Editor’s Note: This article was originally published in Overland Journal, Gear Guide 2012
The rain was driving hard against the windscreen, the storm rocking the ferry to starboard, rotating it with the wind and current. The operator was yelling now, his voice barely audible against the squall as the loading ramp slammed into a sand beach on Fraser Island, Australia. A 200 Series Land Cruiser was off the ship first but quickly bogged, blocking my exit. After a few tries, the Cruiser climbed to the tree line and opened my chance at the beach. I locked the front differential and engaged low range. When my tires transitioned to the sand, I rolled into the throttle; the diesel motor provided just enough torque to maintain forward momentum up the slope. In one smooth motion, the truck pulled away from the ferry, through the ruts of the Land Cruiser, and up to the high tide line. My truck wasn’t a lightweight ute, but a 4,500-kilogram expedition camper—the EarthCruiser.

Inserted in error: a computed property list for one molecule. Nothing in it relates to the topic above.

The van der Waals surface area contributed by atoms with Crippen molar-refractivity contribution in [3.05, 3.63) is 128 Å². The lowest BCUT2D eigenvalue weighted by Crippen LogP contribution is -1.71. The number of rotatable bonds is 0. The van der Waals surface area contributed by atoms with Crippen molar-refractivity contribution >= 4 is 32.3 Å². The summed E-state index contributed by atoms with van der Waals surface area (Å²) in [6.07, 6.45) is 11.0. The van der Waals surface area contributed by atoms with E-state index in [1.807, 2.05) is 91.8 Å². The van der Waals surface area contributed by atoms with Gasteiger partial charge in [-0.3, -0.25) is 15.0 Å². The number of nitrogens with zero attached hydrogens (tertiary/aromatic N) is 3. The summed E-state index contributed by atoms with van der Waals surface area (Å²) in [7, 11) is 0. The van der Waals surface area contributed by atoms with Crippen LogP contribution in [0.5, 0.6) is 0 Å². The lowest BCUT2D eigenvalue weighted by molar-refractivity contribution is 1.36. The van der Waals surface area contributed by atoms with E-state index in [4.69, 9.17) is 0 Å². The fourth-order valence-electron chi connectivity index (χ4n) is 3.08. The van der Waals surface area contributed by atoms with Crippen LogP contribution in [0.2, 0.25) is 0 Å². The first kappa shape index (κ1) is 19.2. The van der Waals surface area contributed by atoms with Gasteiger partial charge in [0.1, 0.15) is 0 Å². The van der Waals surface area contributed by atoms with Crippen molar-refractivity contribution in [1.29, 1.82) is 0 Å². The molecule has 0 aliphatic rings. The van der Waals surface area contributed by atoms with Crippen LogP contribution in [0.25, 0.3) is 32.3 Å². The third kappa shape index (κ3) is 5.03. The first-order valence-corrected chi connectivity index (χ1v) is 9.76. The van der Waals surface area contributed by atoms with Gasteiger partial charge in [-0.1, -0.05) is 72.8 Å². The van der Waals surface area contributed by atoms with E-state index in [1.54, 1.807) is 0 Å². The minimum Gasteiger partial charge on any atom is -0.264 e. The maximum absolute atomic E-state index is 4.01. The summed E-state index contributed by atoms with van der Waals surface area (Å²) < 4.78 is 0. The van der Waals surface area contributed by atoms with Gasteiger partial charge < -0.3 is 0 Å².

Not Your Standard Caravan
Overland travel requires a depth of capability and durability that a standard caravan simply cannot deliver. Sure, a wood-framed monster RV can drive down a few hundred meters of corrugations to a caravan park, but would never survive thousands of kilometers of outback punishment. Adventure travel requires a vehicle to perform on soft surfaces, sandy beaches, washouts, mud, and the unexpected.